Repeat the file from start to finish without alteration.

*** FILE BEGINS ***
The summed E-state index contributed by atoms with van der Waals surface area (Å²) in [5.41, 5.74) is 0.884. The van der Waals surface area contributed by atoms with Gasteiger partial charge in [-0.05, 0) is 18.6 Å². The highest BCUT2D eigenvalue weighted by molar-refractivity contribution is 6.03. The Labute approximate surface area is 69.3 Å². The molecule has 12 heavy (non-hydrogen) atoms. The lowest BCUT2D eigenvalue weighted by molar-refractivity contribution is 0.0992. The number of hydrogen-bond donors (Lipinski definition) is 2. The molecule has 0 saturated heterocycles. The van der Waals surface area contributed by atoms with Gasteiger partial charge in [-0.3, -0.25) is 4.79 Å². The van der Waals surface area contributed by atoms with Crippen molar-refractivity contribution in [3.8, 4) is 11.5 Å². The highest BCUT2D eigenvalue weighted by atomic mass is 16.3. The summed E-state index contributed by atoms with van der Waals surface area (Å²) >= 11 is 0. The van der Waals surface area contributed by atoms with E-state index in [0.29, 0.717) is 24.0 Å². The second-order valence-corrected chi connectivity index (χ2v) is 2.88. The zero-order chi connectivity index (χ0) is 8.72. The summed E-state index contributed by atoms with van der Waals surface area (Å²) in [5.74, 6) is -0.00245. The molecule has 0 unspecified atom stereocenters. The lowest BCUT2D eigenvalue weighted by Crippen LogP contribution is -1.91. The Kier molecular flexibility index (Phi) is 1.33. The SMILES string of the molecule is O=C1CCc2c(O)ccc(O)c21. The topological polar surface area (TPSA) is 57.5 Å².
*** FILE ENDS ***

The summed E-state index contributed by atoms with van der Waals surface area (Å²) in [5.41, 5.74) is 0.884. The van der Waals surface area contributed by atoms with Gasteiger partial charge in [-0.05, 0) is 18.6 Å². The highest BCUT2D eigenvalue weighted by molar-refractivity contribution is 6.03. The Labute approximate surface area is 69.3 Å². The molecule has 12 heavy (non-hydrogen) atoms. The lowest BCUT2D eigenvalue weighted by molar-refractivity contribution is 0.0992. The number of hydrogen-bond donors (Lipinski definition) is 2. The molecule has 0 saturated heterocycles. The van der Waals surface area contributed by atoms with Gasteiger partial charge in [-0.3, -0.25) is 4.79 Å². The van der Waals surface area contributed by atoms with Crippen molar-refractivity contribution in [3.8, 4) is 11.5 Å². The highest BCUT2D eigenvalue weighted by atomic mass is 16.3. The summed E-state index contributed by atoms with van der Waals surface area (Å²) >= 11 is 0. The van der Waals surface area contributed by atoms with E-state index in [0.29, 0.717) is 24.0 Å². The second-order valence-corrected chi connectivity index (χ2v) is 2.88. The zero-order chi connectivity index (χ0) is 8.72. The summed E-state index contributed by atoms with van der Waals surface area (Å²) in [5.74, 6) is -0.00245. The molecule has 0 unspecified atom stereocenters. The lowest BCUT2D eigenvalue weighted by Crippen LogP contribution is -1.91. The Kier molecular flexibility index (Phi) is 1.33. The SMILES string of the molecule is O=C1CCc2c(O)ccc(O)c21. The topological polar surface area (TPSA) is 57.5 Å².